Fewer than 10 people witnessed the first live performances by Kiss on Jan. 30, 1973 at the Popcorn Club in Queens, N.Y. According to bassist Gene Simmons, the group was paid $50 for performing two sets that evening.

Simmons and guitarist / co-frontman Paul Stanley had recently left their previous band, Wicked Lester, recruiting drummer Peter Criss and lead guitarist Ace Frehley for their new group. Their goal, as Simmons explained in a series of anniversary posts on the band's official site, was to "put together the band we never saw onstage."

After their first manager quit, declaring the new band's music "the worst crap he ever heard," Simmons took over. He cold-called the Popcorn Club (which was soon to be renamed the Coventry), convincing them to hire the band for a three-night stand for $150.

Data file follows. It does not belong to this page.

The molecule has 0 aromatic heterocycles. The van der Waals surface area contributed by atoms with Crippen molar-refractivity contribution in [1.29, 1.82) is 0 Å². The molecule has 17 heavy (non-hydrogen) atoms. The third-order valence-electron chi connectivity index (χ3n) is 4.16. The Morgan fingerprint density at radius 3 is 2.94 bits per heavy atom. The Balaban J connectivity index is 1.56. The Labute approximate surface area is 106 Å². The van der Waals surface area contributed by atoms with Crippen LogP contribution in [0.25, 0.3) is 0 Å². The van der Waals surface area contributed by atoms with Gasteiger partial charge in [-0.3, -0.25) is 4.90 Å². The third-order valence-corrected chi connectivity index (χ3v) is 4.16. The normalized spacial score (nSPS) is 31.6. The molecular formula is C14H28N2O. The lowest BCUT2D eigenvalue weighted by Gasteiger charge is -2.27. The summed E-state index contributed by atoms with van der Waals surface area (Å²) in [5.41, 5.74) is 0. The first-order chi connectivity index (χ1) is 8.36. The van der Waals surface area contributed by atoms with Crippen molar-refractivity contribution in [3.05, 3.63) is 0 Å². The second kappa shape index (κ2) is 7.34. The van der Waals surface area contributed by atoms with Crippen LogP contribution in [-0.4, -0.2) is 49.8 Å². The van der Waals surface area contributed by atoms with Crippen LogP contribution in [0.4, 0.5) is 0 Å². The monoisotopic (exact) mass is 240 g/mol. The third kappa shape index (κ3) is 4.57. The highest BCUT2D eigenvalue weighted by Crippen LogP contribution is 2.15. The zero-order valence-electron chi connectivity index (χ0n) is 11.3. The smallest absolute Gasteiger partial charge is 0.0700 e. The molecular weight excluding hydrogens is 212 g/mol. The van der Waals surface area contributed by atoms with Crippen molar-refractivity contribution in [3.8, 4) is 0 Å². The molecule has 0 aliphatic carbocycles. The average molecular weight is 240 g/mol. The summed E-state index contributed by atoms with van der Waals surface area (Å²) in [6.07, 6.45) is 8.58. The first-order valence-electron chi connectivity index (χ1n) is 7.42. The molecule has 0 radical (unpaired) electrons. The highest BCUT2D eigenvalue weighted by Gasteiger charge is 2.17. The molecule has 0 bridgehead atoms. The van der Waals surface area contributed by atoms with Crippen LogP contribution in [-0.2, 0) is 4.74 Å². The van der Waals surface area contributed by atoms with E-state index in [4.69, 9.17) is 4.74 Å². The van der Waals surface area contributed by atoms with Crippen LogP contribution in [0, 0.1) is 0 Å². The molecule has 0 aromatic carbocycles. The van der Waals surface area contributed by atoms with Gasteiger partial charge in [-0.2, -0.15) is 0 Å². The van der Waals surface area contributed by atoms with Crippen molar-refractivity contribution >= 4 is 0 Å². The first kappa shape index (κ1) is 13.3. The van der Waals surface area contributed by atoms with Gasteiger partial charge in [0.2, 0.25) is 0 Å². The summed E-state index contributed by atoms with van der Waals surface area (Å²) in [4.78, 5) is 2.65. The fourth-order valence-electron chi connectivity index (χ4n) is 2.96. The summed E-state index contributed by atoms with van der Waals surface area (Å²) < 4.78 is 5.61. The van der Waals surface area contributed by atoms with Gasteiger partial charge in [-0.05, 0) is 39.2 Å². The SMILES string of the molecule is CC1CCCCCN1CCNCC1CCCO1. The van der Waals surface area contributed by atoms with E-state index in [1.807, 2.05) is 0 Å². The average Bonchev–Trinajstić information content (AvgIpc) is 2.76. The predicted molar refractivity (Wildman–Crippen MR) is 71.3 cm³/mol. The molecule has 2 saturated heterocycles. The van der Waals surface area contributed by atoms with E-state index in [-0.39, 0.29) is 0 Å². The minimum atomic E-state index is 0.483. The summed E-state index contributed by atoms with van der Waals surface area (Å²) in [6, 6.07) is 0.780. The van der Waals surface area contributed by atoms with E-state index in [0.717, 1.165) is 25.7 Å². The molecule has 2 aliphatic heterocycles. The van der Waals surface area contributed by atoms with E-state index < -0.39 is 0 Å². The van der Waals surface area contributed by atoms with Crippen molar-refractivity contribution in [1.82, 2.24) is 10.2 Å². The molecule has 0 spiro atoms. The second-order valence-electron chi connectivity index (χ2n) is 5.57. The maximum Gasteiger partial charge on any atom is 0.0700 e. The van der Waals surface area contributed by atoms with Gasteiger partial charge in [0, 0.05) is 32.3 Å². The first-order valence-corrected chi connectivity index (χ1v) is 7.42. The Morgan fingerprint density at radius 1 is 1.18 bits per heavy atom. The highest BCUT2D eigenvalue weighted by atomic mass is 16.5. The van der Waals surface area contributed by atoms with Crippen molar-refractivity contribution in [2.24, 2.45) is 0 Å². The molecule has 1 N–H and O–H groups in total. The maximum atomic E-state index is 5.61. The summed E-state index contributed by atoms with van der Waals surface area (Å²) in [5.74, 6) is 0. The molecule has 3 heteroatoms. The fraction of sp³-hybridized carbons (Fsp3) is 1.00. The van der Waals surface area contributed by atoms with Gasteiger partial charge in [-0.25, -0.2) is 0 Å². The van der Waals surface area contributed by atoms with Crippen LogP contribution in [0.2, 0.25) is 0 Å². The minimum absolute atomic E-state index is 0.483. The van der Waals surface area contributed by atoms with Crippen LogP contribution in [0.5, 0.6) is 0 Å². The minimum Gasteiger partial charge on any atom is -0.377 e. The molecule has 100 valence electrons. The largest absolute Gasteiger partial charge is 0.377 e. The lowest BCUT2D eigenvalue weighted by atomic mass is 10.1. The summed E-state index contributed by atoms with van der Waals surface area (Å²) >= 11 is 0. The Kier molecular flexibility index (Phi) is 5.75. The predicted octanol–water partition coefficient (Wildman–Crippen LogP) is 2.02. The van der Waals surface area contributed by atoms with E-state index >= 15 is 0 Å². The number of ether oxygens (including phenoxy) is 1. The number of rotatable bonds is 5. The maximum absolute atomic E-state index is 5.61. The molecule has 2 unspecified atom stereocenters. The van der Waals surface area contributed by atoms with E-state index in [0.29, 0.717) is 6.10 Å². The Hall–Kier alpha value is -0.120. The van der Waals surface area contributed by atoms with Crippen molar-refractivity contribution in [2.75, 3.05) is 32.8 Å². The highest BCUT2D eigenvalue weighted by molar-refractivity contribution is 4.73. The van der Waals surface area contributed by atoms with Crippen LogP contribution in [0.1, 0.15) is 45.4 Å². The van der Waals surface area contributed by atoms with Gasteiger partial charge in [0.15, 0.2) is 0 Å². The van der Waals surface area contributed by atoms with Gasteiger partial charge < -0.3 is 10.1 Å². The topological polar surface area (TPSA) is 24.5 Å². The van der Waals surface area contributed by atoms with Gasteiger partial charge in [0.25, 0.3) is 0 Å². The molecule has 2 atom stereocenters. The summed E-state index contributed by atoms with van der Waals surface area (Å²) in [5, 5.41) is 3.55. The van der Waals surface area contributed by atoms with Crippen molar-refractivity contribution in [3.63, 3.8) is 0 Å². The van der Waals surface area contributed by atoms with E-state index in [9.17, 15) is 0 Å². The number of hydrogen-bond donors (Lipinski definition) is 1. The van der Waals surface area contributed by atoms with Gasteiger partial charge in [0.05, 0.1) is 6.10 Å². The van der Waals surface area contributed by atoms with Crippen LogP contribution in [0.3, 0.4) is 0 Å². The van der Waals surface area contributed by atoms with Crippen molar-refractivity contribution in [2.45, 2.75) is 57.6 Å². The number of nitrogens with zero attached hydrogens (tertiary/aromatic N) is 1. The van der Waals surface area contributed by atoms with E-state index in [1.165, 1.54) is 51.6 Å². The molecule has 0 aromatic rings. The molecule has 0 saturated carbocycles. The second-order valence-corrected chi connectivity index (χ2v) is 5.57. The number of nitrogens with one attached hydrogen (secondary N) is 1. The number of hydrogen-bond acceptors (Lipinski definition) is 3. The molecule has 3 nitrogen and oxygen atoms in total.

As you can see in this photograph from that era, the band's trademark facepaint and costumes were still in an embryonic phase, but those first shows featured many of the songs on which the group would build their reputation in the coming years: "Deuce," "Black Diamond," "Watchin' You" and many more.

Watch Kiss Perform 'Deuce' in 1973

Since those humble beginnings, of course, Kiss rose in relatively quick fashion to the top of the music industry. By the end of the decade, they were arguably the biggest rock band in the world, and to date the group has released 20 studio albums and pioneered the merchandising of rock music.

Frehley and Criss would leave the group in the early '80s (returning for a few years in the late '90s), but Stanley and Simmons endured several career ups and downs to earn the group its current place among rock's most enduring and popular bands.

 

 

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